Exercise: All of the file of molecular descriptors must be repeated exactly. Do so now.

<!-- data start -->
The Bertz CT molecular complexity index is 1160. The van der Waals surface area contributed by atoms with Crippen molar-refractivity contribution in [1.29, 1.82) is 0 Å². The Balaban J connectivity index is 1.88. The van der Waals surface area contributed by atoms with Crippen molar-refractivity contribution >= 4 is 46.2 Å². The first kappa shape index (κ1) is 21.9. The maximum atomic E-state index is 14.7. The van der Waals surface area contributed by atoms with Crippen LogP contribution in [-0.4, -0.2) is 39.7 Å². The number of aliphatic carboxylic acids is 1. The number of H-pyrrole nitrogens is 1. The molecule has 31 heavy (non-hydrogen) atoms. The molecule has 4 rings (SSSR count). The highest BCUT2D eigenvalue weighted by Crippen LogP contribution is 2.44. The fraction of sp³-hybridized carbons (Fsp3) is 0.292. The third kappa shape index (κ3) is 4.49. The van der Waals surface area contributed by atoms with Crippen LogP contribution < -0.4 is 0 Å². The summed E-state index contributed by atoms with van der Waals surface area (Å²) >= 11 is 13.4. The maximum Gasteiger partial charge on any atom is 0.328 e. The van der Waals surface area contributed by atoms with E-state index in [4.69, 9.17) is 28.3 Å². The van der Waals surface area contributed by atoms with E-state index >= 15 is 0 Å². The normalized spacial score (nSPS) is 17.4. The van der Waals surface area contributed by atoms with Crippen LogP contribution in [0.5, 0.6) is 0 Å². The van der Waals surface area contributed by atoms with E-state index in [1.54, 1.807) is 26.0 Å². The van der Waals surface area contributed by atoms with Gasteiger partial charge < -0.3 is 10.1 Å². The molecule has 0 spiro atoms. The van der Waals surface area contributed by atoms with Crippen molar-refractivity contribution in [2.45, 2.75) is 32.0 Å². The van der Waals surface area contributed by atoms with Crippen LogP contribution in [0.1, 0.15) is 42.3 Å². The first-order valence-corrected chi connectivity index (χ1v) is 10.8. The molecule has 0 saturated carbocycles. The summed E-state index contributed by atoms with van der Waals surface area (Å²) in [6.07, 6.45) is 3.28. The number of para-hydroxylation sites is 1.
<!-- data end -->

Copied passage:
The Bertz CT molecular complexity index is 1160. The van der Waals surface area contributed by atoms with Crippen molar-refractivity contribution in [1.29, 1.82) is 0 Å². The Balaban J connectivity index is 1.88. The van der Waals surface area contributed by atoms with Crippen molar-refractivity contribution >= 4 is 46.2 Å². The first kappa shape index (κ1) is 21.9. The maximum atomic E-state index is 14.7. The van der Waals surface area contributed by atoms with Crippen LogP contribution in [-0.4, -0.2) is 39.7 Å². The number of aliphatic carboxylic acids is 1. The number of H-pyrrole nitrogens is 1. The molecule has 31 heavy (non-hydrogen) atoms. The molecule has 4 rings (SSSR count). The highest BCUT2D eigenvalue weighted by Crippen LogP contribution is 2.44. The fraction of sp³-hybridized carbons (Fsp3) is 0.292. The third kappa shape index (κ3) is 4.49. The van der Waals surface area contributed by atoms with Crippen LogP contribution < -0.4 is 0 Å². The summed E-state index contributed by atoms with van der Waals surface area (Å²) >= 11 is 13.4. The maximum Gasteiger partial charge on any atom is 0.328 e. The van der Waals surface area contributed by atoms with E-state index in [4.69, 9.17) is 28.3 Å². The van der Waals surface area contributed by atoms with E-state index >= 15 is 0 Å². The normalized spacial score (nSPS) is 17.4. The van der Waals surface area contributed by atoms with Crippen LogP contribution in [0.5, 0.6) is 0 Å². The van der Waals surface area contributed by atoms with E-state index in [1.54, 1.807) is 26.0 Å². The van der Waals surface area contributed by atoms with Gasteiger partial charge < -0.3 is 10.1 Å². The molecule has 0 spiro atoms. The van der Waals surface area contributed by atoms with Crippen molar-refractivity contribution in [2.45, 2.75) is 32.0 Å². The van der Waals surface area contributed by atoms with Crippen LogP contribution in [0.1, 0.15) is 42.3 Å². The first-order valence-corrected chi connectivity index (χ1v) is 10.8. The molecule has 0 saturated carbocycles. The summed E-state index contributed by atoms with van der Waals surface area (Å²) in [6.07, 6.45) is 3.28. The number of para-hydroxylation sites is 1.